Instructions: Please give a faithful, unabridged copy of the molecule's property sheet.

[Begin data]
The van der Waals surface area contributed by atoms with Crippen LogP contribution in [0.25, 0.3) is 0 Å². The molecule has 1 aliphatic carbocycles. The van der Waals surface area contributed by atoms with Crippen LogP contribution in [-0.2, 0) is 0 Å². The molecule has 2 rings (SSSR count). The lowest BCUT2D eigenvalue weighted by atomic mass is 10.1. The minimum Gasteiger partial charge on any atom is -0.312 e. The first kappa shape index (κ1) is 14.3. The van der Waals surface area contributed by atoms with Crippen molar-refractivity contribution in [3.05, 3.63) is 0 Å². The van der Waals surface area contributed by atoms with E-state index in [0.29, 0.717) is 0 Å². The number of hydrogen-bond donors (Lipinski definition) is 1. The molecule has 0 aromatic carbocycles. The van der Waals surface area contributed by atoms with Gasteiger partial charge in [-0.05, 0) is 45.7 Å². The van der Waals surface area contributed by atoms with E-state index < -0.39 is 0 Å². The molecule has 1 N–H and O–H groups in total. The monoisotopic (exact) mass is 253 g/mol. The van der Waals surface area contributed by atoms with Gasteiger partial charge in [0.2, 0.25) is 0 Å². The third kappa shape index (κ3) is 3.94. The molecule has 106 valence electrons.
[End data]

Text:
The van der Waals surface area contributed by atoms with Crippen LogP contribution in [0.25, 0.3) is 0 Å². The molecule has 1 aliphatic carbocycles. The van der Waals surface area contributed by atoms with Crippen LogP contribution in [-0.2, 0) is 0 Å². The molecule has 2 rings (SSSR count). The lowest BCUT2D eigenvalue weighted by atomic mass is 10.1. The minimum Gasteiger partial charge on any atom is -0.312 e. The first kappa shape index (κ1) is 14.3. The van der Waals surface area contributed by atoms with Crippen molar-refractivity contribution in [3.05, 3.63) is 0 Å². The van der Waals surface area contributed by atoms with E-state index in [0.29, 0.717) is 0 Å². The number of hydrogen-bond donors (Lipinski definition) is 1. The molecule has 0 aromatic carbocycles. The van der Waals surface area contributed by atoms with Gasteiger partial charge in [-0.05, 0) is 45.7 Å². The van der Waals surface area contributed by atoms with E-state index < -0.39 is 0 Å². The molecule has 1 N–H and O–H groups in total. The monoisotopic (exact) mass is 253 g/mol. The van der Waals surface area contributed by atoms with Gasteiger partial charge in [0.2, 0.25) is 0 Å². The third kappa shape index (κ3) is 3.94. The molecule has 106 valence electrons.